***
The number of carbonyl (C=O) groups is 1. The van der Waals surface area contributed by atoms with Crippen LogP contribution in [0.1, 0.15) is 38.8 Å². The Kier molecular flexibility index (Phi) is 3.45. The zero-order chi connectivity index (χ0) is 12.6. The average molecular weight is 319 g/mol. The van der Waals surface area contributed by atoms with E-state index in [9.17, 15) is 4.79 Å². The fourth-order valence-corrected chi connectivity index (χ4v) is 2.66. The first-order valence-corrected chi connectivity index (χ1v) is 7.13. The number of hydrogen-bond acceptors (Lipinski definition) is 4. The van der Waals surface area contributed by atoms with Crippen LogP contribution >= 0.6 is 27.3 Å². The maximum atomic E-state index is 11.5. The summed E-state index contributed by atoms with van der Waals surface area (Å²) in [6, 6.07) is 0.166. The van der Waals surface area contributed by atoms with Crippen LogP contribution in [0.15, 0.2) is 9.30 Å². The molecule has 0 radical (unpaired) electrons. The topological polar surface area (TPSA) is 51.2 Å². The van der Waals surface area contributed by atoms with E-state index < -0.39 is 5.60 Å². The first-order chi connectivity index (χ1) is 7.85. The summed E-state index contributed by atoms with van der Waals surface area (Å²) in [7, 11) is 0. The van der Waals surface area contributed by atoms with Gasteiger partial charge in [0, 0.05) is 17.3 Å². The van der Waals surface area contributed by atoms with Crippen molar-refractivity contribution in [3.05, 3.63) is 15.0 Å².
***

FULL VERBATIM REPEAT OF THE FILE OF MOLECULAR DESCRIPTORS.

The number of carbonyl (C=O) groups is 1. The van der Waals surface area contributed by atoms with Crippen LogP contribution in [0.1, 0.15) is 38.8 Å². The Kier molecular flexibility index (Phi) is 3.45. The zero-order chi connectivity index (χ0) is 12.6. The average molecular weight is 319 g/mol. The van der Waals surface area contributed by atoms with E-state index in [9.17, 15) is 4.79 Å². The fourth-order valence-corrected chi connectivity index (χ4v) is 2.66. The first-order valence-corrected chi connectivity index (χ1v) is 7.13. The number of hydrogen-bond acceptors (Lipinski definition) is 4. The van der Waals surface area contributed by atoms with Crippen LogP contribution >= 0.6 is 27.3 Å². The maximum atomic E-state index is 11.5. The summed E-state index contributed by atoms with van der Waals surface area (Å²) in [6, 6.07) is 0.166. The van der Waals surface area contributed by atoms with Crippen LogP contribution in [0.15, 0.2) is 9.30 Å². The molecule has 0 radical (unpaired) electrons. The topological polar surface area (TPSA) is 51.2 Å². The van der Waals surface area contributed by atoms with E-state index < -0.39 is 5.60 Å². The first-order chi connectivity index (χ1) is 7.85. The summed E-state index contributed by atoms with van der Waals surface area (Å²) in [7, 11) is 0. The van der Waals surface area contributed by atoms with Gasteiger partial charge in [0, 0.05) is 17.3 Å². The van der Waals surface area contributed by atoms with Crippen molar-refractivity contribution in [3.05, 3.63) is 15.0 Å².